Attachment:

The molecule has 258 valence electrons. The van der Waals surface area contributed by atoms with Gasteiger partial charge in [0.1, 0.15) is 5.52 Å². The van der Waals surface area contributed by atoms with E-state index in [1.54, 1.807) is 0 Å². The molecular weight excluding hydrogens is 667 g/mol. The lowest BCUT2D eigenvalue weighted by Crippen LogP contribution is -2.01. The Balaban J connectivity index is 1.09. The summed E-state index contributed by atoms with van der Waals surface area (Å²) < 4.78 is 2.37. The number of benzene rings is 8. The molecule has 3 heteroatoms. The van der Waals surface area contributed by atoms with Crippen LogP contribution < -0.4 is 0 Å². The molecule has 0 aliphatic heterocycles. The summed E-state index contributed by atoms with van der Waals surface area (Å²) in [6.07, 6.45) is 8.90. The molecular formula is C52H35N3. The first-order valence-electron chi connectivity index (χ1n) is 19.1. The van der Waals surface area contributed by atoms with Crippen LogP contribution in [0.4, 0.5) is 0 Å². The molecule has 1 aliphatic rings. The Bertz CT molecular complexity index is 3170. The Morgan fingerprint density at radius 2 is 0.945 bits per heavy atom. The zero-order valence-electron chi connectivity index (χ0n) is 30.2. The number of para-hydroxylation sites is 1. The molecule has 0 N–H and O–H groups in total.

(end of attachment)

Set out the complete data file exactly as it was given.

The molecule has 258 valence electrons. The van der Waals surface area contributed by atoms with Gasteiger partial charge in [0.1, 0.15) is 5.52 Å². The van der Waals surface area contributed by atoms with E-state index in [1.54, 1.807) is 0 Å². The molecular weight excluding hydrogens is 667 g/mol. The lowest BCUT2D eigenvalue weighted by Crippen LogP contribution is -2.01. The Balaban J connectivity index is 1.09. The summed E-state index contributed by atoms with van der Waals surface area (Å²) < 4.78 is 2.37. The number of benzene rings is 8. The molecule has 3 heteroatoms. The van der Waals surface area contributed by atoms with Crippen LogP contribution < -0.4 is 0 Å². The molecule has 0 aliphatic heterocycles. The summed E-state index contributed by atoms with van der Waals surface area (Å²) in [6.07, 6.45) is 8.90. The molecular formula is C52H35N3. The first-order valence-electron chi connectivity index (χ1n) is 19.1. The van der Waals surface area contributed by atoms with Crippen LogP contribution in [0.4, 0.5) is 0 Å². The molecule has 1 aliphatic rings. The Bertz CT molecular complexity index is 3170. The Morgan fingerprint density at radius 2 is 0.945 bits per heavy atom. The zero-order valence-electron chi connectivity index (χ0n) is 30.2. The number of para-hydroxylation sites is 1. The molecule has 0 N–H and O–H groups in total.